23. 23. storing<br />recalling<br />
    24. 24. ?<br />
    25. 25.
    26. 26. John Cleese<br />Monthy Python<br />
    27. 27. “... The thing I noticed was, that the most dangerous thing , when I was trying to write anything, was to be interrupted. Because the flow of thought that I had when interrupted was not immediately picked up after the interruption ...”<br />“... The key to get into creative state is to avoid<br />Interruption ...”<br />
    28. 28. Tortoise enclosure<br />
    29. 29. “This is the great irony of multitasking – that its overall goal, getting more done in less time, turns out to be chimerical. In reality, multitasking slows our thinking. It forces us to chop competing tasks into pieces, set them in different piles, then hunt for the pile we are interested in, pick up its pieces, review the rules for putting the pieces back together, and then attempt to do so, often quite awkwardly. “<br />Walter Kirn<br />
    30. 30. ?!<br />
    31. 31. Interruption<br />
    32. 32. self<br />personal space invaders<br />
    33. 33. self<br />build broken<br />
    34. 34. questions<br />problems<br />
    35. 35. 20 minutesmindless web browsing<br />
    36. 36. Sir Fix-a-lot<br />
    37. 37. Joel Spolsky<br />“As it turns out, if you give somebody two things to work on, you should be grateful if they "starve" one task and only work on one, because they're going to get more stuff done and finish the average task sooner. ”<br />
    38. 38. Mary Poppendieck<br />“Software development requires a lot of deep concentrated thinking in order to get one’s arms around the existing complexity and correctly add the next piece of the puzzle. Switching to a different task is not only distracting, it takes time and often detracts from the results of both tasks.” <br />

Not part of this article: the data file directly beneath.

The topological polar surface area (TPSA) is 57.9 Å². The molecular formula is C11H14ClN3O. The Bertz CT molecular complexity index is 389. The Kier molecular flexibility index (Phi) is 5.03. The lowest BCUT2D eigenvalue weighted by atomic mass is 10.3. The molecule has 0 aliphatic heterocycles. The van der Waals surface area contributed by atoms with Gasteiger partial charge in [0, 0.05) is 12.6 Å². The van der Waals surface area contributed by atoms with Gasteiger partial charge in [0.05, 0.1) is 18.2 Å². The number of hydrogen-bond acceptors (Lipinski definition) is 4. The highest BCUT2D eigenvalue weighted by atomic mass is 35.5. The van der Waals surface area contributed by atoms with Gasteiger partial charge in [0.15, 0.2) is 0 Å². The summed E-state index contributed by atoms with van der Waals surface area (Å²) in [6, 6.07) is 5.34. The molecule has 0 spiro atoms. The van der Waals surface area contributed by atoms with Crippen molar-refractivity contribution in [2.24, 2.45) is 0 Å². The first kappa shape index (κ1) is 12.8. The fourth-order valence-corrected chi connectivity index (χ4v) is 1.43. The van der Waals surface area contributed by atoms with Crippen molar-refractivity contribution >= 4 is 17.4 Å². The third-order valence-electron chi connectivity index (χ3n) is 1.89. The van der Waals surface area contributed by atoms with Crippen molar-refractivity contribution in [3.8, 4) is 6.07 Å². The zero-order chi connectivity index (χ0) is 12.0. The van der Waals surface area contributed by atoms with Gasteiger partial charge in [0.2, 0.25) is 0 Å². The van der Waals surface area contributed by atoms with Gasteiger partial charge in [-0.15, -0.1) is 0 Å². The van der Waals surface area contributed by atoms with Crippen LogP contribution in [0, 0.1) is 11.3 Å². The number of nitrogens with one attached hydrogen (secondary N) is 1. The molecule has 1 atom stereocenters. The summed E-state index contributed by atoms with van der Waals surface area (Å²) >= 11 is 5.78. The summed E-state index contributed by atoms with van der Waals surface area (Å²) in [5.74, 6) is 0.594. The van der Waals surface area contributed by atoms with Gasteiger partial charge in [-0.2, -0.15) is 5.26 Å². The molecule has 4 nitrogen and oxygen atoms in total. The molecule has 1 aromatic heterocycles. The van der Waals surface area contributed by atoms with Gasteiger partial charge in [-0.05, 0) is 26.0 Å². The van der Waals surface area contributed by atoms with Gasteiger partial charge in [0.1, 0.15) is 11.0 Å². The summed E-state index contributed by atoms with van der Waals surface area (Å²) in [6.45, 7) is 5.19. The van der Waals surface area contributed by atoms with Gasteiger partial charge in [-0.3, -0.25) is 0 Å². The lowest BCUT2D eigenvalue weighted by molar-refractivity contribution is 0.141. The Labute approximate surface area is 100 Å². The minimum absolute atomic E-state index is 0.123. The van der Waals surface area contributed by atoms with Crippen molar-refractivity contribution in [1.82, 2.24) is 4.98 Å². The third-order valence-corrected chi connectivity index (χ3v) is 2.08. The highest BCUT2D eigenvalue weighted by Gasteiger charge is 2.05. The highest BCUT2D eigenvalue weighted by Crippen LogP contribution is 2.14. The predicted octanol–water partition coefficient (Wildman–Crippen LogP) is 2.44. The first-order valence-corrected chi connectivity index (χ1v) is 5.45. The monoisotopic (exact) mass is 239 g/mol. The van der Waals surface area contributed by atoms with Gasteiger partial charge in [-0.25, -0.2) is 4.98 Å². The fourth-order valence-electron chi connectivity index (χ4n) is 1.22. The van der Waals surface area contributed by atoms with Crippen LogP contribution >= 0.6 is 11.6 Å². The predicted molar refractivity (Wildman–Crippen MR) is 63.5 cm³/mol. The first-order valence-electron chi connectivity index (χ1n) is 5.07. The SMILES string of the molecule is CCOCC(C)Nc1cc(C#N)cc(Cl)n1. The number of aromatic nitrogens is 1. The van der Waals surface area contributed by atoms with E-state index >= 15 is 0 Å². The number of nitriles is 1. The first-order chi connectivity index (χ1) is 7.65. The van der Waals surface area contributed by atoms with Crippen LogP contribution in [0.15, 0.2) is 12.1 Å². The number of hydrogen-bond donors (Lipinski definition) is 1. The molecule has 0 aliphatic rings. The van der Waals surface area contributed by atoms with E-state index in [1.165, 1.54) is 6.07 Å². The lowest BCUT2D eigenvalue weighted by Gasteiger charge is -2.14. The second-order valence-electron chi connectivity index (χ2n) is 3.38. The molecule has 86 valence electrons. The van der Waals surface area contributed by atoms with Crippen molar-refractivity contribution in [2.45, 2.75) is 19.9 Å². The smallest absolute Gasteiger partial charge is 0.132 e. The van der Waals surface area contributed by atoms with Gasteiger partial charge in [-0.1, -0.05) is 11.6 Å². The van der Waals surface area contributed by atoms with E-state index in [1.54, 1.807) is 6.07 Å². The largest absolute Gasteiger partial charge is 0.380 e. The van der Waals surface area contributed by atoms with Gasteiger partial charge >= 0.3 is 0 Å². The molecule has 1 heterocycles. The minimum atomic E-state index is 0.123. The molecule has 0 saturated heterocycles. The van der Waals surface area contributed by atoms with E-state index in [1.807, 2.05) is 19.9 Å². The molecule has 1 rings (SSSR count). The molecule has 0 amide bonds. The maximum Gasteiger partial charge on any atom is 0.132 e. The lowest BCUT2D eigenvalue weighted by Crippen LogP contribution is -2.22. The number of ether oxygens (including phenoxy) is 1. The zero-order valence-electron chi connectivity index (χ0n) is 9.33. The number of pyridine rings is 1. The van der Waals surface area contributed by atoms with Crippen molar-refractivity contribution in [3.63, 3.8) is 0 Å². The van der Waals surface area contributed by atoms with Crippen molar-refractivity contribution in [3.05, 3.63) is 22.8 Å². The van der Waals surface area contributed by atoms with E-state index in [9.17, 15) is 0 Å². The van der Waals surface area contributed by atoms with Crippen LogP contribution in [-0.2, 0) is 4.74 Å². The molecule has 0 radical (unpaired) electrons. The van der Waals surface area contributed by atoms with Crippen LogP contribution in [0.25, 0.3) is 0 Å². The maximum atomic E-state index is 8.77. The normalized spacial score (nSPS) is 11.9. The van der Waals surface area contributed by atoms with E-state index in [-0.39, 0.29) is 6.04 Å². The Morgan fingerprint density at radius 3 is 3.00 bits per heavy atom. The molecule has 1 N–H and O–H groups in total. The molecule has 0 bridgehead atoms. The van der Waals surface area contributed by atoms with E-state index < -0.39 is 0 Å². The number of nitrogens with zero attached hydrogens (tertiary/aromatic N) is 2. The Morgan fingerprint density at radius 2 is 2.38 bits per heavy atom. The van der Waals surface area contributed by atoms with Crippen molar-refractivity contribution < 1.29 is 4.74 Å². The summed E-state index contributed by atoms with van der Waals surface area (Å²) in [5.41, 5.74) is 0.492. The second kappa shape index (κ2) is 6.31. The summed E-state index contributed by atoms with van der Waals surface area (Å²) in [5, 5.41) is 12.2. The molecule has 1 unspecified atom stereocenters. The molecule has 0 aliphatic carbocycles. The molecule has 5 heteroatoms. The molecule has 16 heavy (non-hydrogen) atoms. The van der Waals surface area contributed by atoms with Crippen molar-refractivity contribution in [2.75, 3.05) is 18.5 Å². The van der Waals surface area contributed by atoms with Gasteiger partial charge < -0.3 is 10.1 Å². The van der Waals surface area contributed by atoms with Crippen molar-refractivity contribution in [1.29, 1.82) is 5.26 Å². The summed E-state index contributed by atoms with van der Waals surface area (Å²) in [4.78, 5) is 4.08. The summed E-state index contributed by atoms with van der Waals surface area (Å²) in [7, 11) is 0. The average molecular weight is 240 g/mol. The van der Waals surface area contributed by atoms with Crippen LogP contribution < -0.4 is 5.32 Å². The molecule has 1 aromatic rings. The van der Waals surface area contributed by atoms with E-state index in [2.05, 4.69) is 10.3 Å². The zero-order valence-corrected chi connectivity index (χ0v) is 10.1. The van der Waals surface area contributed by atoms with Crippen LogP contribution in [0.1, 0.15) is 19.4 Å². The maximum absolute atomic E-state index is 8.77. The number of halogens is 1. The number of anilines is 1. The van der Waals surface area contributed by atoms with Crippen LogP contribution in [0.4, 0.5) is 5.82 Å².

39. 39. ?<br />
    40. 40.
    41. 41. Agile<br />break requirements into small deliverable pieces of work<br />
    42. 42. Agile<br />break requirements into small deliverable pieces of work<br />sooner than later you’ll finish and pick up next piece of work<br />
    43. 43. Kanban<br />
    44. 44.
    45. 45. Software support<br />developer of the fortnight<br />support day<br />keep all the clients on the same code base<br />
    46. 46. Pairing<br />
    47. 47. less distraction from the personal space invaders<br />less interruption from others in the environment<br />
    48. 48. Pomodoro<br />Francesco Cirillo<br />
    49. 49. work on a task for 25 minutes<br />take 5 minutes breaks<br />write down anything that comes to your mind<br />remove things that are no longer relevant<br />ask to come back at the end of Pomodoro<br />
    50. 50. summary<br />
    51. 51. slow down<br />“Less haste, more speed”<br />
    52. 52. stay on task until the end<br />
    53. 53. keep interrupters informedand away<br />
    54. 54. “There is time enough for everything in the course of the day, if you do but one thing at once, but there is not time enough in the year, if you will do two things at a time.”<br /><ul><li>Lord Chesterfield</li></ul>(1740)<br />
    55. 55. Thank you<br />http://blog.gigoo.org/2010/08/18/agile-multitasking-context-switching<br />http://www.facebook.com/greg.gigon<br />http://www.twitter.com/gregorygigon<br />